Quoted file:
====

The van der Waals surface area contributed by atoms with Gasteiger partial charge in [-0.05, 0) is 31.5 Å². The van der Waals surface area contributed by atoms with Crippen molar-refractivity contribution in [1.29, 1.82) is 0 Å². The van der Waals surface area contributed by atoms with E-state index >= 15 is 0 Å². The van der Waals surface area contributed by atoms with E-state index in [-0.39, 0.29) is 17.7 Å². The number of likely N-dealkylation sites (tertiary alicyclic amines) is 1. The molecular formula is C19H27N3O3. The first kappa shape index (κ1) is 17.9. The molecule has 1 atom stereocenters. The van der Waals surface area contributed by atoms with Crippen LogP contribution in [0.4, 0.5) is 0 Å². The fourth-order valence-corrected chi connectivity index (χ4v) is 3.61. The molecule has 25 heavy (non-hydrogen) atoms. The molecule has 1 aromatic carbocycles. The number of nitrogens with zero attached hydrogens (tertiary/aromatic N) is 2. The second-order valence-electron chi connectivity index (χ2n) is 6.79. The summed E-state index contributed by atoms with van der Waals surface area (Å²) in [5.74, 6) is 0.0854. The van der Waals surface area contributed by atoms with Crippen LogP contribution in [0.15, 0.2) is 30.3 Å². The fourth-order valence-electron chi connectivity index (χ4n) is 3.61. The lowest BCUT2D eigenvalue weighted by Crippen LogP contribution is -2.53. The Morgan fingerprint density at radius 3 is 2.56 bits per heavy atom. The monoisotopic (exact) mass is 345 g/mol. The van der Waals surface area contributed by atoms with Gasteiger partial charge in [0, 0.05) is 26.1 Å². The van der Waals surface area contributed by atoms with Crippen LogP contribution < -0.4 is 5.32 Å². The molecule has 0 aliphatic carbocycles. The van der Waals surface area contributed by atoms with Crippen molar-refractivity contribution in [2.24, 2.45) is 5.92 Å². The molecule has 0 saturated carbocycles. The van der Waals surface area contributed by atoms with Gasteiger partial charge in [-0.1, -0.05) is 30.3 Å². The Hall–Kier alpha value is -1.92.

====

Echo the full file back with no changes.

The van der Waals surface area contributed by atoms with Gasteiger partial charge in [-0.05, 0) is 31.5 Å². The van der Waals surface area contributed by atoms with Crippen molar-refractivity contribution in [1.29, 1.82) is 0 Å². The van der Waals surface area contributed by atoms with E-state index >= 15 is 0 Å². The van der Waals surface area contributed by atoms with E-state index in [-0.39, 0.29) is 17.7 Å². The number of likely N-dealkylation sites (tertiary alicyclic amines) is 1. The molecular formula is C19H27N3O3. The first kappa shape index (κ1) is 17.9. The molecule has 1 atom stereocenters. The van der Waals surface area contributed by atoms with Crippen LogP contribution in [0.4, 0.5) is 0 Å². The fourth-order valence-corrected chi connectivity index (χ4v) is 3.61. The molecule has 25 heavy (non-hydrogen) atoms. The molecule has 1 aromatic carbocycles. The number of nitrogens with zero attached hydrogens (tertiary/aromatic N) is 2. The second-order valence-electron chi connectivity index (χ2n) is 6.79. The summed E-state index contributed by atoms with van der Waals surface area (Å²) in [5.74, 6) is 0.0854. The van der Waals surface area contributed by atoms with Crippen LogP contribution in [0.15, 0.2) is 30.3 Å². The fourth-order valence-electron chi connectivity index (χ4n) is 3.61. The lowest BCUT2D eigenvalue weighted by Crippen LogP contribution is -2.53. The Morgan fingerprint density at radius 3 is 2.56 bits per heavy atom. The monoisotopic (exact) mass is 345 g/mol. The van der Waals surface area contributed by atoms with Gasteiger partial charge in [0, 0.05) is 26.1 Å². The van der Waals surface area contributed by atoms with Crippen LogP contribution < -0.4 is 5.32 Å². The molecule has 0 aliphatic carbocycles. The van der Waals surface area contributed by atoms with Crippen molar-refractivity contribution in [2.24, 2.45) is 5.92 Å². The molecule has 0 saturated carbocycles. The van der Waals surface area contributed by atoms with Gasteiger partial charge in [-0.1, -0.05) is 30.3 Å². The Hall–Kier alpha value is -1.92.